The Marshall University chapter of Phi Kappa Phi inducted new members into the honor society Tuesday in the Memorial Student Center.
The initiation ceremony began at 4 p.m. and opened with an introduction by chapter president Mary Beth Reynolds. The ceremony included a keynote address by Marshall University president Jerry Gilbert.
As a member of Phi Kappa Phi himself, Gilbert congratulated the students on their induction into the honor society.
“I think it’s fair to say that all of you are either leaders today or you will be leaders in the future,” Gilbert said. “We’ve recognized you as being excellent from the standpoint of academics.”
Office administrator for the Honors College and coordinator of the initiation ceremony Kate McComas said being inducted into Phi Kappa Phi is an honor. McComas said for the president of the university to come and speak to the induction participants was important and special.
“I think the whole organization just goes a long way to recognize people’s accomplishments,” McComas said. “And maybe they don’t get enough of that, being recognized for working so hard.”
Elementary education major Stacy Murphy said she was excited for her Phi Kappa Phi induction.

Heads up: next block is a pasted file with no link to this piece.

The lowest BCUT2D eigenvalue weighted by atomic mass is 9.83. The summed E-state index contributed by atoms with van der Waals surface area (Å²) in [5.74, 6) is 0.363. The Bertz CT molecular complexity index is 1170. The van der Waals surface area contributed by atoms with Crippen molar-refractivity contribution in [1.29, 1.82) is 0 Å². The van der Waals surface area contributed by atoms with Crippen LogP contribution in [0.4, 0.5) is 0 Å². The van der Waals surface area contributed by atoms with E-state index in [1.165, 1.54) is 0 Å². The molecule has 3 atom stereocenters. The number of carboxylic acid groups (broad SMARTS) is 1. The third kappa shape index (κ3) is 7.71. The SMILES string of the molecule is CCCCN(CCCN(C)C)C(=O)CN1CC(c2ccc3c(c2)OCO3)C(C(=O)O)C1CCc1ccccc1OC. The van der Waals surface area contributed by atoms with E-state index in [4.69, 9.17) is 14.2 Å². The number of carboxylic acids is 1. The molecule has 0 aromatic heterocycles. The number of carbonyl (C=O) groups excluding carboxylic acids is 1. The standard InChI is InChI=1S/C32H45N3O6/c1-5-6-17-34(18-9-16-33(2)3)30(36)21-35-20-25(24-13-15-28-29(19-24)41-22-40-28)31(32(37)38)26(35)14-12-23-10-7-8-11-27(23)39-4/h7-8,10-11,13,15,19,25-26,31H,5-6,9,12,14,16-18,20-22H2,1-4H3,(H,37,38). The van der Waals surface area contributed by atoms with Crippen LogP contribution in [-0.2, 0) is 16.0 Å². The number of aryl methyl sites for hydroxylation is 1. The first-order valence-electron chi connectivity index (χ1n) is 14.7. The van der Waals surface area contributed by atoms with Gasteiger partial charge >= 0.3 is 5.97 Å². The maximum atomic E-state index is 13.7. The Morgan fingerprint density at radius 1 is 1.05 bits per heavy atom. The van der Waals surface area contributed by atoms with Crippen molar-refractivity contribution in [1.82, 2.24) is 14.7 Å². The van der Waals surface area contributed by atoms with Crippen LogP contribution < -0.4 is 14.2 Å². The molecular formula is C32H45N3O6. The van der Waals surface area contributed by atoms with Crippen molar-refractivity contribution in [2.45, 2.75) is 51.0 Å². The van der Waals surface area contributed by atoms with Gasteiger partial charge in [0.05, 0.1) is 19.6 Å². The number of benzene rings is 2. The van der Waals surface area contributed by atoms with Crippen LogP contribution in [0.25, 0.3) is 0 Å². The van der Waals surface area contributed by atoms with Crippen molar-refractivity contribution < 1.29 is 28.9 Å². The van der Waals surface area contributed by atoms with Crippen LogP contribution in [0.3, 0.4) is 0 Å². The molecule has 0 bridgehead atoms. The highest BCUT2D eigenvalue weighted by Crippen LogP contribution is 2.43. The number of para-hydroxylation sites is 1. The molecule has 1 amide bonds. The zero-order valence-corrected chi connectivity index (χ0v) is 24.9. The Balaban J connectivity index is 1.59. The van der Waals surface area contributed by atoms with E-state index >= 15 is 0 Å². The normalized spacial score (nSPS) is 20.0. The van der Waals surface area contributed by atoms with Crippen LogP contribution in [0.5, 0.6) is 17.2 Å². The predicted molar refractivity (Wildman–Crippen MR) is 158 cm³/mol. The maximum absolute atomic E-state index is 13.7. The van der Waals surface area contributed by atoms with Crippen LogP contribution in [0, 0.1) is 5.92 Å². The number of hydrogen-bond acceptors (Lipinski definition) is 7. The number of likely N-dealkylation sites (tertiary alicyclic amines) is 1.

“I think it’s something very good to be inducted into,” Murphy said.
Murphy said Phi Kappa Phi is also something that could be beneficial to have on a resume.
Nursing major Courtney Hayslett said she was excited for her initiation and said being in the honor society could look great on a resume, as well.
“I think it looks really awesome on a resume,” Hayslett said. “I’m really excited. I think it’s awesome.”
Music education major Joshua Stewart said he was honored to be inducted into Phi Kappa Phi.
“I’ve been waiting to get my letter in the mail for a while now,” Stewart said. “So I was happy that it came through.”
Stewart said to be in an honor society like Phi Kappa Phi means a lot if a student wants to be at the top of their class.
The Phi Kappa Phi initiation is held every spring for invited junior, senior and graduate students. To be invited, a junior must be in the top 7.5 percent of their class within their college and senior and graduate students must be in the top 10 percent of their class within their college.
McComas said Phi Kappa Phi also presents students with leadership opportunities in organizing Phi Kappa Phi events throughout the school year.
Amanda Gibson can be contacted at [email protected]